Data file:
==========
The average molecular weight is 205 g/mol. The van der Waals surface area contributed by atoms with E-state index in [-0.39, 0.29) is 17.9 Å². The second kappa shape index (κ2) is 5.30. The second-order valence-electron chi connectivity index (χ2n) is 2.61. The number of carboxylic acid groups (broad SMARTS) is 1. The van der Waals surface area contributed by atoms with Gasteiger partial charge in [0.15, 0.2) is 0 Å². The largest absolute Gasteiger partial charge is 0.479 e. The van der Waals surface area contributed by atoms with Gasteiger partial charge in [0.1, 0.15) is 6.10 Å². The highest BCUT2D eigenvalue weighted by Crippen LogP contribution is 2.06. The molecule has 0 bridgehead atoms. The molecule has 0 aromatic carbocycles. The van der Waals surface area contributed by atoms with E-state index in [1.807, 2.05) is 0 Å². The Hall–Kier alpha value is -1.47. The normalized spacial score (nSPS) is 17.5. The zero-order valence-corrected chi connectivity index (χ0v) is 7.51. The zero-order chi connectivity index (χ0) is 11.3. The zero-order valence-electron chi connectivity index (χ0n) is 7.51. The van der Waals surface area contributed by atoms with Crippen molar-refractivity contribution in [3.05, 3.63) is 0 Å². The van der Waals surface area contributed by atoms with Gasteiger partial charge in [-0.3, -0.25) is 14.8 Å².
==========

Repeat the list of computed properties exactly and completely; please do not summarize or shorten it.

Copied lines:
The average molecular weight is 205 g/mol. The van der Waals surface area contributed by atoms with E-state index in [-0.39, 0.29) is 17.9 Å². The second kappa shape index (κ2) is 5.30. The second-order valence-electron chi connectivity index (χ2n) is 2.61. The number of carboxylic acid groups (broad SMARTS) is 1. The van der Waals surface area contributed by atoms with Gasteiger partial charge in [0.15, 0.2) is 0 Å². The largest absolute Gasteiger partial charge is 0.479 e. The van der Waals surface area contributed by atoms with Gasteiger partial charge in [0.1, 0.15) is 6.10 Å². The highest BCUT2D eigenvalue weighted by Crippen LogP contribution is 2.06. The molecule has 0 bridgehead atoms. The molecule has 0 aromatic carbocycles. The van der Waals surface area contributed by atoms with E-state index in [1.807, 2.05) is 0 Å². The Hall–Kier alpha value is -1.47. The normalized spacial score (nSPS) is 17.5. The zero-order valence-corrected chi connectivity index (χ0v) is 7.51. The zero-order chi connectivity index (χ0) is 11.3. The zero-order valence-electron chi connectivity index (χ0n) is 7.51. The van der Waals surface area contributed by atoms with Crippen molar-refractivity contribution in [3.05, 3.63) is 0 Å². The van der Waals surface area contributed by atoms with Gasteiger partial charge in [-0.3, -0.25) is 14.8 Å².